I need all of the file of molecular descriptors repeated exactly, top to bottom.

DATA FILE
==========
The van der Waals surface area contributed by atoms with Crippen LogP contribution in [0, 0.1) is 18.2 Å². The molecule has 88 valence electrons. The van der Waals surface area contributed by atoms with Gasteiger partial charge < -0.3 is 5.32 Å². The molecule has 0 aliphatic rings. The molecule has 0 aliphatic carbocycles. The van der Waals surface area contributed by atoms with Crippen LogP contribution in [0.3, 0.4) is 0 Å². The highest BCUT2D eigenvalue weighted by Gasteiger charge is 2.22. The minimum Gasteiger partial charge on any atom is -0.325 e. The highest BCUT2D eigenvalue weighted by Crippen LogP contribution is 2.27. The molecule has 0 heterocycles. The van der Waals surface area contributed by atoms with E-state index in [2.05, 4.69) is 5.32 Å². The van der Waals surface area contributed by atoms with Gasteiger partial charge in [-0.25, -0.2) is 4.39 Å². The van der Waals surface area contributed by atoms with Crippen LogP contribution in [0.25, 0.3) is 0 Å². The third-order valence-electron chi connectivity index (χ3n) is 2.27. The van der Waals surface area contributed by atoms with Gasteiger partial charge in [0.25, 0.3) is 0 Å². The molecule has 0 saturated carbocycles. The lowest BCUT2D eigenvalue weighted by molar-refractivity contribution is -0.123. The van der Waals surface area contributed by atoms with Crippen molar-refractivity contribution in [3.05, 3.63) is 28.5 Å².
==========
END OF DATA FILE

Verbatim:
The van der Waals surface area contributed by atoms with Crippen LogP contribution in [0, 0.1) is 18.2 Å². The molecule has 88 valence electrons. The van der Waals surface area contributed by atoms with Gasteiger partial charge < -0.3 is 5.32 Å². The molecule has 0 aliphatic rings. The molecule has 0 aliphatic carbocycles. The van der Waals surface area contributed by atoms with Crippen LogP contribution in [0.3, 0.4) is 0 Å². The highest BCUT2D eigenvalue weighted by Gasteiger charge is 2.22. The minimum Gasteiger partial charge on any atom is -0.325 e. The highest BCUT2D eigenvalue weighted by Crippen LogP contribution is 2.27. The molecule has 0 heterocycles. The van der Waals surface area contributed by atoms with E-state index in [2.05, 4.69) is 5.32 Å². The van der Waals surface area contributed by atoms with Gasteiger partial charge in [-0.25, -0.2) is 4.39 Å². The van der Waals surface area contributed by atoms with Crippen LogP contribution in [0.25, 0.3) is 0 Å². The third-order valence-electron chi connectivity index (χ3n) is 2.27. The van der Waals surface area contributed by atoms with Gasteiger partial charge in [0.25, 0.3) is 0 Å². The molecule has 0 saturated carbocycles. The lowest BCUT2D eigenvalue weighted by molar-refractivity contribution is -0.123. The van der Waals surface area contributed by atoms with Crippen molar-refractivity contribution in [3.05, 3.63) is 28.5 Å².